These sources explore the importance of plant pigments for optimal human health, and how chlorophyll derivatives and sub-types are able to potentially help against free radical oxygen [3-4].
And in human testing, different studies have demonstrated the potential of key chlorophyll derivatives to work actively per inhibition of cancer cells. It’s suggested the physiological pathways are more than one, where chlorophyll found in rich sources like matcha tea could offer multiple angles to cancer therapy .
Focus on eating the rainbow, not just green
Dr. Andrew Weil recommends eating the rainbow, informing us that our health may benefit from the unique nutrients, polyphenols, anthocyanins, and other phytocompounds found in the spectrum of fruits and veggies.
That said, ‘eat your greens’ has been drilled into us from time immemorial, remaining a pivotal color in our health, and doubling exemplary in how vision can guide our health. If you want some practice backed by a difference you can feel, apply these ideas to your choice in matcha.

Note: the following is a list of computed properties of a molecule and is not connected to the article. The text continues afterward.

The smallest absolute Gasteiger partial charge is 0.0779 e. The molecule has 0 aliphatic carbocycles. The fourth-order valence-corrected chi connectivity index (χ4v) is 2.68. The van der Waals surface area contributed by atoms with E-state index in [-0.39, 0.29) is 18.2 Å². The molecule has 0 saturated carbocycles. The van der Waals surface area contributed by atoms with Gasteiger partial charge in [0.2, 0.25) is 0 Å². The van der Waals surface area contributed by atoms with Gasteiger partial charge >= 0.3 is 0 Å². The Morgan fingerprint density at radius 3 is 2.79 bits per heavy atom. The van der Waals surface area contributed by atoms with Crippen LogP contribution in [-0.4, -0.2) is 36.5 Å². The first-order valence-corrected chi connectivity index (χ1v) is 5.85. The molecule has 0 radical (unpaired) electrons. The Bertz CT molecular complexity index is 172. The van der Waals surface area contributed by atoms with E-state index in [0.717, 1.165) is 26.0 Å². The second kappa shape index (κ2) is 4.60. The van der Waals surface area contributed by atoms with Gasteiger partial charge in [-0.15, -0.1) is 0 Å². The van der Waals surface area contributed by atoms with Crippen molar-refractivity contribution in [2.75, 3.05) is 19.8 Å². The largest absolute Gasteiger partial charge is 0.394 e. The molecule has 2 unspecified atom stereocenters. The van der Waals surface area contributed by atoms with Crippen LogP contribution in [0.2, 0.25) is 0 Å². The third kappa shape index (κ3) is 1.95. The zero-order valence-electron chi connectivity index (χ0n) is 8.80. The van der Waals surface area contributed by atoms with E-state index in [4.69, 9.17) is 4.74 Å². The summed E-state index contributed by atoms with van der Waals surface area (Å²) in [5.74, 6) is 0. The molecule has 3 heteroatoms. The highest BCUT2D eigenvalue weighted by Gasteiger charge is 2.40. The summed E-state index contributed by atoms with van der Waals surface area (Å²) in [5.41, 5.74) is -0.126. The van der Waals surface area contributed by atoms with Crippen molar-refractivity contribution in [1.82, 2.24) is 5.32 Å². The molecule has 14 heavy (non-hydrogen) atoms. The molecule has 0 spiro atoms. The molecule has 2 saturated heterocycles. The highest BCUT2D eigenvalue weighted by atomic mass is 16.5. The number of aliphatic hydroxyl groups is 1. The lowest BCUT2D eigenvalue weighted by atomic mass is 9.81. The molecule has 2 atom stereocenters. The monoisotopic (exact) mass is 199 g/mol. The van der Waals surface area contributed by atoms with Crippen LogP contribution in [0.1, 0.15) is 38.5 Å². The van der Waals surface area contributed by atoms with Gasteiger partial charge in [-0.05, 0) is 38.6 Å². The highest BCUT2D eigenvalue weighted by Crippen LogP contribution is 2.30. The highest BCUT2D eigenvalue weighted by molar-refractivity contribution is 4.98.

The characteristics of premium matcha are ideal for one, because its jade green color indicates healthy growth and maximum nutrient uptake before harvest. Premium matcha also has not been left exposed to oxidation, where unlike the off-color of wilted produce, the vibrant chlorophyll remains intact and conducive to good flavor.
The bright appearance is a visual guarantee of physiologically potent antioxidants, amino-acids, and other key health promoting compounds. Besides, fresh matcha looks beautiful as it’s prepared.